US-South Korea Military Drill Forges Ahead

July 14, 2010 Updated: October 1, 2015

[ US-South Korea Conduct Military Drills – NTDTV ]

Joint military exercises between the United States and South Korea are expected to be approved next week, despite Chinese opposition, when U.S. secretary of state and the Defense secretary visit South Korea.

Pentagon Press Secretary Geoff Morrell, said on Wednesday that the air and naval exercises would "send a clear message of deterrence” to North Korea over the sinking of a South Korean warship that killed 46 sailors last March.

An international investigation prompted by the incident concluded that a North Korean torpedo had caused the ship to sink. The North has strongly denied any allegations and has warned that any punitive sanctions would trigger war.

“We are not yet ready to announce the precise details of those exercises, but they will involve a wide range of assets and are expected to be initiated in the near future,” Morrell said.

Secretary of State Hillary Clinton and Defense Secretary Robert Gates will meet with their South Korean counterparts on July 21.

The planned military exercises in the Yellow Sea have elicited harsh criticism from China, which strongly objects o the exercises.

"This is a matter of our ability to exercise in open seas, in international waters. Those determinations are made by us and us alone," said Morrell.

US army soldiers participate in the United States and South Korean Joint live fire exercise at Rodriguez Range on April 15, 2010 in Pocheon, South Korea.  (Chung Sung-Jun/Getty Images)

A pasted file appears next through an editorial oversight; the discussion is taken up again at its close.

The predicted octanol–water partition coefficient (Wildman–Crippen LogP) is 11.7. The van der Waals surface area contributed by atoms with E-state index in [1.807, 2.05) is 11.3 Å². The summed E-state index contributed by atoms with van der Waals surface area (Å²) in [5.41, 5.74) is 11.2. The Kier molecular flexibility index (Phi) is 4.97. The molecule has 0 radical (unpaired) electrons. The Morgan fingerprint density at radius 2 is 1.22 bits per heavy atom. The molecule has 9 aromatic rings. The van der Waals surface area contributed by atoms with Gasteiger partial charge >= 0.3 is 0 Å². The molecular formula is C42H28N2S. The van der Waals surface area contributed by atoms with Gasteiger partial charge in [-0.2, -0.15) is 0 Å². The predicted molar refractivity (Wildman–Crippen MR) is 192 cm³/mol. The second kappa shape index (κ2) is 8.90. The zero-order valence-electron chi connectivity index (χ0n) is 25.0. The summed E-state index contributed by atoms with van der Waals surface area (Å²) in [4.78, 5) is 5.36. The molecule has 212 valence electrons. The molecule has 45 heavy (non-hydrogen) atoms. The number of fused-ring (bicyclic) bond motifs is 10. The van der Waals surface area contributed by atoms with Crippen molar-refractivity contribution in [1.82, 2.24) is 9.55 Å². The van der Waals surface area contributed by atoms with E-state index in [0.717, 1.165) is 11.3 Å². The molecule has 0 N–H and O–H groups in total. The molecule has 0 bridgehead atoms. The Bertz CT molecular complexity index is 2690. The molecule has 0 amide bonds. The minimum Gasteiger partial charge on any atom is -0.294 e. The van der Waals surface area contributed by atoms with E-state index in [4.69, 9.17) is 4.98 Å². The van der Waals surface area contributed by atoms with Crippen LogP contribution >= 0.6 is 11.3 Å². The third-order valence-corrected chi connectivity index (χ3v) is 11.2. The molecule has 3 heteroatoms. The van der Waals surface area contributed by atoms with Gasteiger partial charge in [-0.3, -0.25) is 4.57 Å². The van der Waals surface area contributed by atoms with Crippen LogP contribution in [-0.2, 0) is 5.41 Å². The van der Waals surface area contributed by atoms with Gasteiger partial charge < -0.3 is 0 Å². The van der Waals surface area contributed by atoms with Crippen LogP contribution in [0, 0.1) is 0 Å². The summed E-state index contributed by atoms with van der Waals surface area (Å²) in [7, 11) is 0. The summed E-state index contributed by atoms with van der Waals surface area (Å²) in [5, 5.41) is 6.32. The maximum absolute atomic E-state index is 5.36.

US army soldiers participate in the United States and South Korean Joint live fire exercise at Rodriguez Range on April 15, 2010 in Pocheon, South Korea. (Chung Sung-Jun/Getty Images)
An editorial titled “U.S. Has to Pay for Provoking China” by the Global Times, an affiliate of the Chinese regime’s mouthpiece People’s Daily, reads, “True, the U.S. has the right to play its war game against the imagined threat from North Korea on the high seas. But the anxiety on the Chinese side will be huge if a U.S. aircraft carrier enters the sea connecting the Korean Peninsula and China.”

The editorial goes on to say, “If the U.S. does not pay for this ‘adventure’ now, it will pay in the future.”

During a routine press conference on June 22, Chinese Foreign Ministry spokesman Qin Gang stated that Beijing is “very concerned” with the planned U.S.-South Korea military exercises.

Last month, President Obama and South Korean President, Lee Myung-bak, agreed to delay transfer of wartime operational control of troops on the Korean Peninsula to South Korea. Instead of planning 2012, South Korea will now assume control in 2015.

The American-led United Nations Command was set to hold talks with North Korean military leaders on the sinking of the South Korean ship on Thursday.

The meeting was delayed as North Korea sought a postponement for "administrative reasons."

The general-level talks between the United States and North Korea were launched in 1998 to reduce tensions between South and North Korea.